This week, we’ve transitioned to the safer-at-home act and these are the basic updates you need to know:

  • Critical businesses are still open.
  • Non-critical businesses are open with restrictions.
  • It’s recommended people stay at home as much as possible.
  • People should wash their hands frequently and avoid touching their faces.
  • Wear a face covering or mask when you leave your home.
  • People should connect with neighbors and loved ones virtually.

Aside from the changes to how we’ll be living life for the next few weeks, many industries have already encountered changes that will shape their future long-term success.


Commercial Retail

  • Office leasing activity fell due to the impact of COVID-19. Property owners expect to see a surge in subleases coming on the market, a trend that is already occurring on the west coast. The pandemic has created uncertainty over the ability for prospective tenants to make long-term commitments and where rents will be when the economy restarts.
  • Merchant payment processing volumes for e-commerce and non-supermarket brick-and-mortar stores declined.

Oil & Gas

  • Oil prices have declined on a global level as businesses around the world closed or restricted their activities to reduce the spread of the virus.
  • The number of US oil rigs operating is the fewest number of active oil rigs since June 2016.

Sporting Goods

  • With the suspension of professional sports, a shift has lead consumer spending to staple items, and retail closures for major sporting goods manufacturers.
  • Retailers with e-commerce options and added curbside pickup for online purchases are still able to function.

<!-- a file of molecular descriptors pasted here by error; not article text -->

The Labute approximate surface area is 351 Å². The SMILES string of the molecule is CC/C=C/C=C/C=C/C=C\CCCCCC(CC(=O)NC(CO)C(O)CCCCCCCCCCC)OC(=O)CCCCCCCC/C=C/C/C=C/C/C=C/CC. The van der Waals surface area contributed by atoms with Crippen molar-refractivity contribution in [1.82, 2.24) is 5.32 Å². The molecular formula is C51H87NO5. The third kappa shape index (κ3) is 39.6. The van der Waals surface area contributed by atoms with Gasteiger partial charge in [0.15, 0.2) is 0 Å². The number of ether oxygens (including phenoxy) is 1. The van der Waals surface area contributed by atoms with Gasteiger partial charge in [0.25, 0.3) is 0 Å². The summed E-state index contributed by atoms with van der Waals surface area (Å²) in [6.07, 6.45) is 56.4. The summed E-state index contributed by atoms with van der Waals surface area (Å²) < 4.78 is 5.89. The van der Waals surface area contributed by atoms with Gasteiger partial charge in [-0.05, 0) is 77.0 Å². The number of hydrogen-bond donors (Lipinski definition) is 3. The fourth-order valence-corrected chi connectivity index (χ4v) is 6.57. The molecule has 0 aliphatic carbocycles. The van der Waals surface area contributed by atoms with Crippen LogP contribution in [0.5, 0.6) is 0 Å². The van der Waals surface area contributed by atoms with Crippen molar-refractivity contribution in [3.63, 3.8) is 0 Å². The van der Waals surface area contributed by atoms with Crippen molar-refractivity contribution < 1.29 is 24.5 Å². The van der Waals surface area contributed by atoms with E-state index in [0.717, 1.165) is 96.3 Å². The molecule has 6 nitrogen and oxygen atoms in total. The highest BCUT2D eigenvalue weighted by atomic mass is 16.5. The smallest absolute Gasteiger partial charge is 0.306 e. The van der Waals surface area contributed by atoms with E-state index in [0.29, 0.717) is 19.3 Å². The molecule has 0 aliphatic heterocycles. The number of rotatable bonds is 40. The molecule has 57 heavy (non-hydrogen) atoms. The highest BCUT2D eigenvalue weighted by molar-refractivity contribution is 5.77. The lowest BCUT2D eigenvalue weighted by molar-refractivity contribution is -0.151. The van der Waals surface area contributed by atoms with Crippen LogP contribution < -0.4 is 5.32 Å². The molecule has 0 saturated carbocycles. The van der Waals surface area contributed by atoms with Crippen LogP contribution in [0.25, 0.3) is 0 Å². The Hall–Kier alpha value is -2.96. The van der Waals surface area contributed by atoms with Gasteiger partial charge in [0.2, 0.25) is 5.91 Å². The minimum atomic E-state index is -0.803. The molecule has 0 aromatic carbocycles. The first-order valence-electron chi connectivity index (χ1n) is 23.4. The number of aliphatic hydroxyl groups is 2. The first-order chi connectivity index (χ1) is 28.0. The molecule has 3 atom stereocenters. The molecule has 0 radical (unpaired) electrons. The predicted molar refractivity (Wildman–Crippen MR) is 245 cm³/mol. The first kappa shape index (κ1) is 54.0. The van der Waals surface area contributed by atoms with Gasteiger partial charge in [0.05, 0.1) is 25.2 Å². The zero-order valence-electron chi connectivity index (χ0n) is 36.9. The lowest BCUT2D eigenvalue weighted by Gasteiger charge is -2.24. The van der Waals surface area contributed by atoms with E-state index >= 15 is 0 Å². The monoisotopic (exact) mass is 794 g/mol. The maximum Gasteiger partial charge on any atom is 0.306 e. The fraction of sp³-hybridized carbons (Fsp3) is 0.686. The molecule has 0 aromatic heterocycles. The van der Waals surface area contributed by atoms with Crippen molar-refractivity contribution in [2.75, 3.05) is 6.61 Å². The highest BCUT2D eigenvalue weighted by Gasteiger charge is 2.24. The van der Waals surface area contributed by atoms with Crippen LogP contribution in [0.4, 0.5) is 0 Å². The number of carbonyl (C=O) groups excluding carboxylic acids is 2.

• Demand for bikes and home fitness equipment has increased to stimulate the need for entertainment and activity.

Breweries

  • The US brewery industry has taken a hit, as state and local governments impose closures and curfews on bars to mitigate the spread of coronavirus.
  • Many breweries have temporarily closed taprooms and are experiencing stress with margins that depend on tastings and live attendance.
  • Some breweries have been able to ramp up business with takeout, drive-up, and delivery sales to a level that exceeds their former on-site sales.

Business and Professional Services

  • Government bans on personal gatherings have forced many associations to evaluate digital communications platforms.
  • Businesses are expected to provide services remotely as much as possible, although many will have to be put on hold.
  • Advertising spending has dropped as businesses pull back on nonessential services and cancel events. However, some areas might still experience demand. Internet traffic is anticipated to remain strong and businesses with strong content marketing strategies will still be able to stay connected with their customers.
  • Professionals providing accounting services, legal services, and management consulting services may see an increase in demand from clients seeking guidance on how to protect themselves legally and financially.
  • Demand is expected to drop as corporate and individual customers drastically reduce their spending on nonessential services.

Hospitals and Healthcare

  • Hospitals have increased capacity due to the coronavirus outbreak by delaying elective surgeries, erecting triage tents outside emergency rooms, and squeezing extra beds into break rooms.